Society "Sedated By Software", Needs Nav Skills Taught At School
RIN President calls for schools to teach map-reading.
Growing dependence on smartphones and satellite navigation systems to find our way threatens the future for basic map reading and compass knowledge, the Royal Institute of Navigation is warning.
Roger McKinlay, president of the institute, says society is becoming “sedated by software” as it loses both a practical skill and spur to self-reliance.
The institute wants UK schools to encourage the teaching of basic navigation as a way to develop character, independence and an appreciation of maths and science.
“It is concerning that children are no longer routinely learning at home or school how to do anything more than press ‘search’ buttons on a device to get anywhere.
“Many cannot read a landscape, an ordnance survey map, or find their way to a destination with just a compass, let alone wonder at the amazing role astronomy plays in establishing a precise location.
“Instead, generations are now growing up utterly dependent on signals and software to find their way around.
“But much more is being lost. Traditional navigation skills encourage independent thought based on calculation and self-reliance, and have throughout history. Fortunately, Captain Cook did not wait for a sat nav signal to reach South East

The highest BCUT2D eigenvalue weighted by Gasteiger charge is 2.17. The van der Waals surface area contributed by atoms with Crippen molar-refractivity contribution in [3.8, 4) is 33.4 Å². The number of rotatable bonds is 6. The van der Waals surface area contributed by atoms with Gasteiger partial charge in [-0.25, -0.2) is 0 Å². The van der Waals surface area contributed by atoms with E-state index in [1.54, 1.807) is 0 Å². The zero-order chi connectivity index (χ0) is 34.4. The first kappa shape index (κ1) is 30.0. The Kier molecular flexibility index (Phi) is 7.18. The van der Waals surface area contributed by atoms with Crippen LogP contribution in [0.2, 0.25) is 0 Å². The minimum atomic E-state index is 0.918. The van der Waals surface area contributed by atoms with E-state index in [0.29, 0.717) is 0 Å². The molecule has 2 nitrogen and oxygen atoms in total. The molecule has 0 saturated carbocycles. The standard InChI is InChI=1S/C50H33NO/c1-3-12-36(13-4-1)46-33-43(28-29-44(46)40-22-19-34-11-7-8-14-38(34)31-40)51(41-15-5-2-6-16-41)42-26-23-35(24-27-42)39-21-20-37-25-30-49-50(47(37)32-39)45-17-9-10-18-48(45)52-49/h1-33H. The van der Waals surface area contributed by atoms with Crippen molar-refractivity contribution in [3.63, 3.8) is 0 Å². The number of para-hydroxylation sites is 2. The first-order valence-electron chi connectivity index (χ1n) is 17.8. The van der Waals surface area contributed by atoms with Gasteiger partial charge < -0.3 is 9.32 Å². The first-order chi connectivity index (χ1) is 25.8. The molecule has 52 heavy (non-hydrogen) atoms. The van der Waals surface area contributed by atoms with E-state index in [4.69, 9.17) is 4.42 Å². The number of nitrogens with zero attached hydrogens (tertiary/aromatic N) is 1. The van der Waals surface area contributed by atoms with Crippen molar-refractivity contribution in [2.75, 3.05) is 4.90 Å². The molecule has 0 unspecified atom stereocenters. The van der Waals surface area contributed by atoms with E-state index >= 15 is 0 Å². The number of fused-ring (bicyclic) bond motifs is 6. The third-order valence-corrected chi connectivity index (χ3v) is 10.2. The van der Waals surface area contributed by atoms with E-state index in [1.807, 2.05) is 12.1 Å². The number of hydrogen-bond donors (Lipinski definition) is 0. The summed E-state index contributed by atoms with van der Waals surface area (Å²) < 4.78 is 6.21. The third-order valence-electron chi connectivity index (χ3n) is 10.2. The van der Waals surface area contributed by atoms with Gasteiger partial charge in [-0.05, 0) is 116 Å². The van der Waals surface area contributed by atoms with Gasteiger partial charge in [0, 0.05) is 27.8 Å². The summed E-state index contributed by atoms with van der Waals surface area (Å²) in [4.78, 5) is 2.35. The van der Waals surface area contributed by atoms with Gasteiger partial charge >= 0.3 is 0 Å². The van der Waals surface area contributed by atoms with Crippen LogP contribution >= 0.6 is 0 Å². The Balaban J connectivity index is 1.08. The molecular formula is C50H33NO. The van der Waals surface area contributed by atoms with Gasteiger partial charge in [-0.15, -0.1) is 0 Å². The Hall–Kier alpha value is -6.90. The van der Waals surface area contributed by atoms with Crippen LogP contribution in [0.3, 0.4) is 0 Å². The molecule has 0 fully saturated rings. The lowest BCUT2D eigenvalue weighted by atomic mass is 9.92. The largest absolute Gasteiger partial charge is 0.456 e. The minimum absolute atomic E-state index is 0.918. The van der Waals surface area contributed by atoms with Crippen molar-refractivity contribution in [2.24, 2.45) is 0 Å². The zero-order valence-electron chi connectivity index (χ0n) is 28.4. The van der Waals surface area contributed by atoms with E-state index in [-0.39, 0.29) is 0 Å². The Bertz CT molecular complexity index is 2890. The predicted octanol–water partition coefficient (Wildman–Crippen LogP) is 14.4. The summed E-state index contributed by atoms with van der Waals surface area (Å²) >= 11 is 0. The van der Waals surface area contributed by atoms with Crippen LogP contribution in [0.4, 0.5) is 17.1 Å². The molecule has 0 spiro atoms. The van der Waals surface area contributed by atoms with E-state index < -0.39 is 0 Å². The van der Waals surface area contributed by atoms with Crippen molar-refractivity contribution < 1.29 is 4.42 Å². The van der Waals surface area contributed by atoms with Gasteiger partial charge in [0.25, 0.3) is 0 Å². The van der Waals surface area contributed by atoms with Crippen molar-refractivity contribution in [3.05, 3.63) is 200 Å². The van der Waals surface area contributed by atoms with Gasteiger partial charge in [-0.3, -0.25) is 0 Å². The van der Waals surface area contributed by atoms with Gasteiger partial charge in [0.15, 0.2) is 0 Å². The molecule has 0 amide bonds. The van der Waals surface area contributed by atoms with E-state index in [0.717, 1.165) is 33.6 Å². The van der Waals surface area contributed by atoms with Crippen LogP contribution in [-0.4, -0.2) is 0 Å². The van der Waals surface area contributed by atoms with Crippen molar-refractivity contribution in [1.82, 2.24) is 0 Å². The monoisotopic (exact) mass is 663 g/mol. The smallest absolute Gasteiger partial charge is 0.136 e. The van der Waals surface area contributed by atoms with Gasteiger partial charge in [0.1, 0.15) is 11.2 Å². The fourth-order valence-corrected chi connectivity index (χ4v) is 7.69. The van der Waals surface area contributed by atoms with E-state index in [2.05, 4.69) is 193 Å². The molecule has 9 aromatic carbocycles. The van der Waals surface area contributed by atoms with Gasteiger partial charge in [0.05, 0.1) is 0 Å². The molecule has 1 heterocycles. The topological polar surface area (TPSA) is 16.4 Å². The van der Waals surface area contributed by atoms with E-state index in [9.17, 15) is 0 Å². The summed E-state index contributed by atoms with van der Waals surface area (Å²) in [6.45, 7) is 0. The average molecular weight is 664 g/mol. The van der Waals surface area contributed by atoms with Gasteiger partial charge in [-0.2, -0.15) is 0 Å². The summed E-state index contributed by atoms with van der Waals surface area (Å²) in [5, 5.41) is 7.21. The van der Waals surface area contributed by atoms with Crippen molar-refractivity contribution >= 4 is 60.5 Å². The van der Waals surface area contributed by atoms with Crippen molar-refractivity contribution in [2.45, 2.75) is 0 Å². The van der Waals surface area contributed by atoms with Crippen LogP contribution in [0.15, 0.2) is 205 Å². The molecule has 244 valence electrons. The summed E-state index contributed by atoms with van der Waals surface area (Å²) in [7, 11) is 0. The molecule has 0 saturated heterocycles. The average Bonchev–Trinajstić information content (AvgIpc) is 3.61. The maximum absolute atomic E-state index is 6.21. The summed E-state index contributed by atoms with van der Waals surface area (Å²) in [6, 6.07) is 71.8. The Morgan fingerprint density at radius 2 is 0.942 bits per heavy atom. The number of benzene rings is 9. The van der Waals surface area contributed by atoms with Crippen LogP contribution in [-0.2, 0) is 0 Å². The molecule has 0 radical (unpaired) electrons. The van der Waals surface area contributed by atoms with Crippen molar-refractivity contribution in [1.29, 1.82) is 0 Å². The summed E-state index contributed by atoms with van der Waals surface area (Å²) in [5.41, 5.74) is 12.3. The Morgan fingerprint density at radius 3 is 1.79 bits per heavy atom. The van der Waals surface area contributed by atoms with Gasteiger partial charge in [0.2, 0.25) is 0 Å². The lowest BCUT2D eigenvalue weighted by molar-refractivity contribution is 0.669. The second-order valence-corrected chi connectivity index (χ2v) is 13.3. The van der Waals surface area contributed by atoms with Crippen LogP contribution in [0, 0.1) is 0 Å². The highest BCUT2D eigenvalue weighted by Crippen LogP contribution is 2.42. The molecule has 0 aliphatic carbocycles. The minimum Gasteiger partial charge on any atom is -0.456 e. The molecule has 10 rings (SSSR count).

“Global positioning satellites are a great innovation, but they are turning course setting by instrument and calculation, which has guided how civilisation developed, into little more than a heritage talent.
“As anyone who has struggled to get a signal, or wondered why their sat nav has turned them ‘left’ when ‘right’ was plainly correct knows, technology cannot always be relied upon.
“The trained human brain is infinitely better in a crisis at working out a sensible route and taking in all relevant data, such as weather and terrain.”
The institute, whose patron is the Duke of Edinburgh and current membership includes Polar explorer Sir Ranulph Fiennes, wants to widen an understanding of core navigation skills.
“Nations including ours grew wealthy and strong in part due to a drive for exploration that relied on navigation. The skills we are shrugging off are part of our collective DNA.
Mr McKinlay said an unquestioned consensus that computers are "the fountain of all knowledge" is part of the problem.
“It is also hard to escape the view that one reason navigation skills are not taught is that it takes people from a controllable classroom, indoors, to the world outside.
There is a wider issue than navigation here. Our view is that reliance on computers presents no conceptual challenges.
The human brain is left largely inert and untaxed while calculations are made electronically, by a software ‘brain’ without the elasticity to make connections and judgements.”
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